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Thanks to another Bug in Parity, a User Accidentally Freezes up to a Million of other People’s Ether

CEO of Parity Thinks Frozen Ethereum Can Be Reclaimed

Reading Time: 2 minutes by on December 8, 2017 Ethereum, Finance, News, Tech
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In 2017, the likes of bitcoin and ethereum have taken the world by storm and entered into mainstream consumption. Bitcoin has caught the attention of people due to its meteoric rise in price over the past 12 months or so, whereas ethereum has garnered attention for the technology on which it is built and the basis for future applications it may provide.

Frozen Funds and Missing Code

However, there have been some blips along the way, such as when earlier in 2017 a company looked to have lost between 1,000,000 and 50,000 ether forever.

The company in question is Parity Technologies who had a user accidentally access and delete the code library which allowed the wallet to function.

This missing code led to roughly 1,000,000 ETH becoming frozen, and approximately $90 million belonged to the co-founder of Parity, as well as the core developer for Ethereum Gavin Woods via the token sale that took place for the Pokadot blockchain technology. Many believed that this money was gone forever.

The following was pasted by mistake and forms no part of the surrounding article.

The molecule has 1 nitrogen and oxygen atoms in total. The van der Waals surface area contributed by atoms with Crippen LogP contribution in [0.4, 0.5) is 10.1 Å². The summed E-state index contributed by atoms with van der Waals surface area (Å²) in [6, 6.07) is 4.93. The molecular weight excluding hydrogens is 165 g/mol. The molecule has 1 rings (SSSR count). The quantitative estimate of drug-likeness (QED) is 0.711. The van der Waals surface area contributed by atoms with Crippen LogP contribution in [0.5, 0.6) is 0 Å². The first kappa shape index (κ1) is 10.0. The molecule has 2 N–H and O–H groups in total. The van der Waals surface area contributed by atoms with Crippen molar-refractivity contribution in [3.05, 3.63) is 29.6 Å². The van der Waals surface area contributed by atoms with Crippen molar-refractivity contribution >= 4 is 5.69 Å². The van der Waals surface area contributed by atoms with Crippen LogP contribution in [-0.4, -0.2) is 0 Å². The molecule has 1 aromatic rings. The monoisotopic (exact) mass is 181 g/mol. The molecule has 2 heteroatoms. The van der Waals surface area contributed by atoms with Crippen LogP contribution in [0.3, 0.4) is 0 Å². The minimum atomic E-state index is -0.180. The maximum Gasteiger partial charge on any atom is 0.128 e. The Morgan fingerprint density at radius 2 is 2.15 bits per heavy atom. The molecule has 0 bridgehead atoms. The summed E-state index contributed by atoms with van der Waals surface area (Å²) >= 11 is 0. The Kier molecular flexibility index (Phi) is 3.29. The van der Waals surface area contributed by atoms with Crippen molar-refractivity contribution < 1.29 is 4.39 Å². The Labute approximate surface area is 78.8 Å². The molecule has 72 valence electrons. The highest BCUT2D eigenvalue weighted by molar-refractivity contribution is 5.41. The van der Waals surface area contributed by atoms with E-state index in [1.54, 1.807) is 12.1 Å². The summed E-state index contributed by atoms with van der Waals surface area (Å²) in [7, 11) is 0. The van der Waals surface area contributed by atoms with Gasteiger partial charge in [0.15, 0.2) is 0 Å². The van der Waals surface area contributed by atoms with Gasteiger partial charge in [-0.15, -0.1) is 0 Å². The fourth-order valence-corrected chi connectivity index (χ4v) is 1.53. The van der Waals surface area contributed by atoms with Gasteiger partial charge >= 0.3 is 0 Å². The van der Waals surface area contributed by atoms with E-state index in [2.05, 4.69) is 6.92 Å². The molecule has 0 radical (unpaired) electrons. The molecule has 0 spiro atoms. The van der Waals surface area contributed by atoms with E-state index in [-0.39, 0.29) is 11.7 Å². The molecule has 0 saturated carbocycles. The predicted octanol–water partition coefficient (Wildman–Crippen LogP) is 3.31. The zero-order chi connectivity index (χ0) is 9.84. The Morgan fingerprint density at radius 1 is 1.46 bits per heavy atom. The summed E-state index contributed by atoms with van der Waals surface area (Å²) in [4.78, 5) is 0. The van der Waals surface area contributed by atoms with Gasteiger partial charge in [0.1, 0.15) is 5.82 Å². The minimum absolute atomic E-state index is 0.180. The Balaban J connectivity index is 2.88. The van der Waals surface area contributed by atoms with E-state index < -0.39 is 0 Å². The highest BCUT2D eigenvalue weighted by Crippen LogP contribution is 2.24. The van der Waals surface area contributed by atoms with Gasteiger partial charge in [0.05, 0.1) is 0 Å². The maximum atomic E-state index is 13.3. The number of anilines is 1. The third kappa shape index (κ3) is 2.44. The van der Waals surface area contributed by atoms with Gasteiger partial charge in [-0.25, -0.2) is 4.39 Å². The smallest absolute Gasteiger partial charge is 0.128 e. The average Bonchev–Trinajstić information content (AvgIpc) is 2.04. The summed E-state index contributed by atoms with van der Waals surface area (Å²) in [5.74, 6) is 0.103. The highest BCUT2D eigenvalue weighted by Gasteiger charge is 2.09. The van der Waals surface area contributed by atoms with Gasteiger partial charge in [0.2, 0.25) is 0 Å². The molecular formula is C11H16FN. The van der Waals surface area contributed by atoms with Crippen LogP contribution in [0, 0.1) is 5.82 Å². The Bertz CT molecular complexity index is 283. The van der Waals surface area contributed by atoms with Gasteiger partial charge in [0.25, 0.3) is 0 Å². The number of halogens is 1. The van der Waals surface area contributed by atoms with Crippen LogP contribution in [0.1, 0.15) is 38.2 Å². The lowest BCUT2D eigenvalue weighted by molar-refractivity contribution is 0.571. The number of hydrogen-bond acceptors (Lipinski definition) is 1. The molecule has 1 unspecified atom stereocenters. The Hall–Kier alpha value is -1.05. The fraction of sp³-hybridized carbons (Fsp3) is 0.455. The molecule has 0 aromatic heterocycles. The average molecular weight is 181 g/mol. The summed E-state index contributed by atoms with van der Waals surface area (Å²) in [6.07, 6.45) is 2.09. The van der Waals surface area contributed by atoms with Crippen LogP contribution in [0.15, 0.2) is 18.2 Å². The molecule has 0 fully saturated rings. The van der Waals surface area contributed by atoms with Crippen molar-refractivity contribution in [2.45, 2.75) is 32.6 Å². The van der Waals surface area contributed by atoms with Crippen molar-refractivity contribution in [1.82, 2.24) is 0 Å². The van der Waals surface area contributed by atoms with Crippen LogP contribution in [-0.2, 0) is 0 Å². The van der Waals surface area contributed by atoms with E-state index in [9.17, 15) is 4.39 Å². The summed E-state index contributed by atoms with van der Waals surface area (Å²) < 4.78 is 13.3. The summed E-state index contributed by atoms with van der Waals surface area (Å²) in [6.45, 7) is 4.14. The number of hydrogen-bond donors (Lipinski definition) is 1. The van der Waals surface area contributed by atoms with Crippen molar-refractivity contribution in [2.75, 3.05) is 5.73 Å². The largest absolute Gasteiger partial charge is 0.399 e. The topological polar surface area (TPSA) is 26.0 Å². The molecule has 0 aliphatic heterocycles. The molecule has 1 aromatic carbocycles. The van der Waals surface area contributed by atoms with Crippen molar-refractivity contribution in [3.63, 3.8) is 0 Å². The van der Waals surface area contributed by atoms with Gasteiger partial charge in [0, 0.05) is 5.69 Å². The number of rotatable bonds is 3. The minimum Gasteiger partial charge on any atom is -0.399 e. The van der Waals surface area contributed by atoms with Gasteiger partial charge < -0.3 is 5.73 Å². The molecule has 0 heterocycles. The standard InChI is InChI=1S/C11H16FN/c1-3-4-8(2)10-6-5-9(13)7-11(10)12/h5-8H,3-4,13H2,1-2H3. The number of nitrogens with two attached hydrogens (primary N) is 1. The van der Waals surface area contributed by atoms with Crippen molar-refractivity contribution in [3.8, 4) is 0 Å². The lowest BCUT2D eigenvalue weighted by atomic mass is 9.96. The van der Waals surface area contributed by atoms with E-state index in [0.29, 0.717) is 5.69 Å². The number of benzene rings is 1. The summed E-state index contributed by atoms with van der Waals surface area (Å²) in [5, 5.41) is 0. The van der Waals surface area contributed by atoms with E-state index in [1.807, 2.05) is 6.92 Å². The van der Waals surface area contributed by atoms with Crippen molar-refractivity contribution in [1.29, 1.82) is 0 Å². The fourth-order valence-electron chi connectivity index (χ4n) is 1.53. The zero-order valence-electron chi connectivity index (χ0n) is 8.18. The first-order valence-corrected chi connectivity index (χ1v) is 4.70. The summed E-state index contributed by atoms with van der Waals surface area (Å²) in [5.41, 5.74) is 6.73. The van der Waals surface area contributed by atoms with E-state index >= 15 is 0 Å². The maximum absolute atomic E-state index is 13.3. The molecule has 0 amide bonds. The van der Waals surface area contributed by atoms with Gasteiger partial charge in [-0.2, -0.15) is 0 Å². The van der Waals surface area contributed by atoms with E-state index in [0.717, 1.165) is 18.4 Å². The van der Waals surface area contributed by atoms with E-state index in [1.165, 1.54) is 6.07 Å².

The wallets that were affected were those that had been made following July 20, 2017, with the issue being triggered on November 6.

However, one of the co-founders of Parity and the CEO Jutta Steiner shed further light on what happened while speaking at TechCrunch Disrupt Berlin on December 7, 2017.

She talked about how the library that looked after the function of the wallets had a bug as a result of an inaccurate refactoring. They effectively did not have the tools to fix this bug at the time, and this bug ended up resulting in the freeze and the potential loss of ether.

Potential Foul Play

Mike Butcher who is the editor-at-large at TechCrunch combatted this telling of events, pointing out that this bug in question was well-known and had been reported well in advance of this freeze.

While Steiner didn’t dismiss this point, she did comment that the team had not identified this bug as being a critical flaw at that moment in time and that it was something that would eventually get updated down the line when a tidy up was taking place.

This lack of update, of course, was a costly misjudgment which massively set the company back.

Steiner has said though that she feels they will eventually develop a solution for this issue that could lead to releasing the money. Their next update is scheduled for the coming four to six months so there are even hopes that by then a solution could be found.

Your average person, of course, would be disgruntled and upset, potentially angry about the fact that there is a hefty stock of ether frozen forever somewhere, but Woods didn’t seem to be overly concerned or worried.

He claims that at the moment, it is seen as a savings account for the company as they are confident that a solution will be reached in the near future. This of course is the very early days when it comes to this type of technology, so as it continues to develop and evolve, the chances are likely that this bug will be solved at some stage down the line.

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